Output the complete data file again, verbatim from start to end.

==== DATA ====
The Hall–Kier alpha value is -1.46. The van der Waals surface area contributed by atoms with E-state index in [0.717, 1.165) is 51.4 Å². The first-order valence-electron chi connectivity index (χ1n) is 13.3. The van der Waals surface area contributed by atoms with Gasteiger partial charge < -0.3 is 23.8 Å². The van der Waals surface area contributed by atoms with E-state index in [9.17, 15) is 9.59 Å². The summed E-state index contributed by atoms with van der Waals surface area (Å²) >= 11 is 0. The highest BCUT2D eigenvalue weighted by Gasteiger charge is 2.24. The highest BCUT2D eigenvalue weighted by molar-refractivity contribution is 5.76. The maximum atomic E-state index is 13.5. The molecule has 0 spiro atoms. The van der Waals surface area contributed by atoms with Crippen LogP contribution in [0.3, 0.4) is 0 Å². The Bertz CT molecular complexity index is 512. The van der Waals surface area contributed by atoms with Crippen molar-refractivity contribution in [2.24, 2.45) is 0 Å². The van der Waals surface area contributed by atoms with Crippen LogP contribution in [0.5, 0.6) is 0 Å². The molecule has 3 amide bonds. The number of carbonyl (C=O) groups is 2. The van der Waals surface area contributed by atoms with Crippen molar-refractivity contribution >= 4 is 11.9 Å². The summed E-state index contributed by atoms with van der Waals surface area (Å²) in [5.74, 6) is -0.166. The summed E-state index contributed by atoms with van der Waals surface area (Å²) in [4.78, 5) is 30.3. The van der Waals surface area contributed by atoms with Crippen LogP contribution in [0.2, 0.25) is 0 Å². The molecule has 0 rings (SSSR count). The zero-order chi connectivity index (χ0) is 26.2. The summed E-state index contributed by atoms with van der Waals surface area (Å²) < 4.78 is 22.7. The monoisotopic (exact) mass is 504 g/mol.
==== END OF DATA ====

The Hall–Kier alpha value is -1.46. The van der Waals surface area contributed by atoms with E-state index in [0.717, 1.165) is 51.4 Å². The first-order valence-electron chi connectivity index (χ1n) is 13.3. The van der Waals surface area contributed by atoms with Gasteiger partial charge < -0.3 is 23.8 Å². The van der Waals surface area contributed by atoms with E-state index in [9.17, 15) is 9.59 Å². The summed E-state index contributed by atoms with van der Waals surface area (Å²) >= 11 is 0. The highest BCUT2D eigenvalue weighted by Gasteiger charge is 2.24. The highest BCUT2D eigenvalue weighted by molar-refractivity contribution is 5.76. The maximum atomic E-state index is 13.5. The molecule has 0 spiro atoms. The van der Waals surface area contributed by atoms with Crippen LogP contribution in [0.3, 0.4) is 0 Å². The Bertz CT molecular complexity index is 512. The van der Waals surface area contributed by atoms with Crippen molar-refractivity contribution in [2.24, 2.45) is 0 Å². The van der Waals surface area contributed by atoms with Crippen LogP contribution in [0.5, 0.6) is 0 Å². The molecule has 3 amide bonds. The number of carbonyl (C=O) groups is 2. The van der Waals surface area contributed by atoms with Crippen molar-refractivity contribution >= 4 is 11.9 Å². The summed E-state index contributed by atoms with van der Waals surface area (Å²) in [5.74, 6) is -0.166. The summed E-state index contributed by atoms with van der Waals surface area (Å²) in [4.78, 5) is 30.3. The van der Waals surface area contributed by atoms with Crippen LogP contribution in [0.2, 0.25) is 0 Å². The molecule has 0 rings (SSSR count). The zero-order chi connectivity index (χ0) is 26.2. The summed E-state index contributed by atoms with van der Waals surface area (Å²) < 4.78 is 22.7. The monoisotopic (exact) mass is 504 g/mol.